The earthy Kaori meets me at Narita, thoroughly Westernized and full of no-nonsense vitality. We sit at Starbucks until Mark arrives, tall and gangly-onic, brimming with humor and ultra-perceptive as usual, but washed white by his recent agon with conscious separation. When you love and love, but still must part, how it tears the human heart.

At the hotel, we pick up Kana, newly arrived from snowy Hokkaido, and recently from Eugene, where she moved because her mixed-race kids were taking on prejudice – Native American prejudice aimed mistakenly at her half-Japanese, half Caucasian kids – in Helena. Fierce mother inside a gentle soul, I know how every one of Misty’s hurts pierces my heart like a hatpin, so her move from her beloved mountains holds little surprise.

The venue is a short walk away, and our little troupe wends our way up ramps and down covered walkways – even if you know the direction to walk, in this part of town you need to know which level you want to be on, as each walkway is a chutes and ladders game of escalators and stairs leading somewhere else. Miwako and her group have laid it all on – there is a green room with fresh fruit and green tea, with a TV monitor to the stage. I am kitted out with a lapel mike, and set up the Powerpoint that Mark has helped me cobble together at breakfast.

The monitor shows the auditorium filling with milling, burbling people, and I am getting more nervous but marched down the hall we are, and I am first through the door – honored I have been from the moment we crossed the threshold. The sea of faces stretches long before me – the room is deep but not wide – and zoom, with the first sentences I am back in my element – it’s just people, and they all seem so young (how did I get so old?), and I am having fun in the task of bending my knowledge of fascia around for them (and myself) to incorporate the startling work of Dr. Guimberteau.

Kaori translates as she does everything, with her whole body. One finger from her mike-holding hand on her upper lip to keep the proper distance, she renders me in Japanese, and the laugh lines, though delayed from my gestures, come right on cue, so I know I am being translated properly, always a relief. Poor Mark and Kana, come to assist, have little to do in this lecture course except help with logistics and give me feedback, but we will put them to work in the hands-on portion.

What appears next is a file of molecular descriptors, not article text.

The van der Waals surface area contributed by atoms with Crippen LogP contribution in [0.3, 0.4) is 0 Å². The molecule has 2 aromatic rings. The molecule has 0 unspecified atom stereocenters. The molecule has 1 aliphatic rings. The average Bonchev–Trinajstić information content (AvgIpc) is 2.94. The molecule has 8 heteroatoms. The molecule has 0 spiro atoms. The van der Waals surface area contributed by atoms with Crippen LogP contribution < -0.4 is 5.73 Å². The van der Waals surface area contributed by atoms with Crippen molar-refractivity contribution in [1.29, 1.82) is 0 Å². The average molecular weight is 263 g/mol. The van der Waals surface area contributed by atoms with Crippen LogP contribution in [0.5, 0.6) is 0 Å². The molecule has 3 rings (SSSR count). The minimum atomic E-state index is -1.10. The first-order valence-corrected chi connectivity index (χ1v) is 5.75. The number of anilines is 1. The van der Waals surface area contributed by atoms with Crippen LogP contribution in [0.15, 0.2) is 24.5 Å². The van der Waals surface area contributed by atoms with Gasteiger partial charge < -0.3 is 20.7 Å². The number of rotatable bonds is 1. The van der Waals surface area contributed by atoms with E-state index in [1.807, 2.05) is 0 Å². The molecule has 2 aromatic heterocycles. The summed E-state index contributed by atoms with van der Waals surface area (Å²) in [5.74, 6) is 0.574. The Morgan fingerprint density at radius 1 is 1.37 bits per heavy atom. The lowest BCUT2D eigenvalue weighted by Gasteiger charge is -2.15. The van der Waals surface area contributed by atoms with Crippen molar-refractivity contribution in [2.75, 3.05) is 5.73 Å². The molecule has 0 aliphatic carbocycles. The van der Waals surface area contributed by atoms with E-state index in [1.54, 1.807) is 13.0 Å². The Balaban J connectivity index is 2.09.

At lunch, we trek down from the venue into the Tsujiki fish market, the mother of all sushi. In the market, they are sweeping up – you have to be down there in this bruised blackness of the early morning to see the fish and auctions, but we are ducking down the small streets that smell of diesel and cigarettes and fish, checking out tiny stall restaurants in search of food, and mmm-mmm we get it – creamy toro and delicate shrimp, fresh water eel (anago) braized with flan torch, and uni which – dare I say it? – is not as good as our own Maine right-out-of-the-water stuff. The sushi chef – working at top speed to feed the 8 of us in time – danced a little dance, rocking and swaying and murmuring to himself as he slapped the fish and rice together. Someone asked him – it’s not a ritual, it’s just how he keeps himself from getting stiff in the long hours of standing on the stone floors.

One aficionado note: the calibrate the amount of wasabi they put on the fish based on its freshness – the fresher, the less – so you get soy sauce and gari ginger, but no wasabi.

And just one other image: a sea of backs. I had all 300 take a partner, and putting their hands on each other’s shoulders, bend at the hips to stretch the back line. There was barely room for 300 people sitting, so this arrangement of people presents an undulating sea of backs so crowded that we could easily have walked across them from the stage to the projection room.

I was prepared for the stony faces I have encountered in other Asian venues but this group is participatory, asking questions and taking to the exercises like any American or European audience. Quan is always poo-pooing my worry in advance of these challenges, and of course she’s forever right – it always works out. But, my New England mind persists, would it have worked out as well, would I have been as sharp if I hadn’t honed my edge with worry?


January 3, 2008

LAX and it’s not snowing!  Wave after wave of snow has been thrown at Maine, making care for the animals difficult and skiing through the woods magical.  Hard on my Mom, who is recovering from a hip replacement operation after a freak fall on her 90th birthday, and who probably won’t be doing much outside walking on the ice this winter.  Hard on Timmy, whose grizzled face peers through the frosty windshield nearly every dark morning as the next snow gets pushed out of the way, bowing the barn doors and building up the banks on the side of the drives.

Off to Japan, and looking forward, though so many people and a foreign tongue is a bit daunting.  Also I don’t want to leave my poor wife, who is doing so poorly in the wake of Dakota’s passing, nor the Clarks Cove community, seemingly riven by the shock of such central death.

We need principles to live by, and I heard a wonderful motto for any community to live by – I believe it is of the Unitas Fratras of the Moravian sect of early Christians, but who cares where it comes from, really?

Unity in the Essentials

Freedom in the Non-Essentials

Love in All Things

Next comes the question:  what is essential?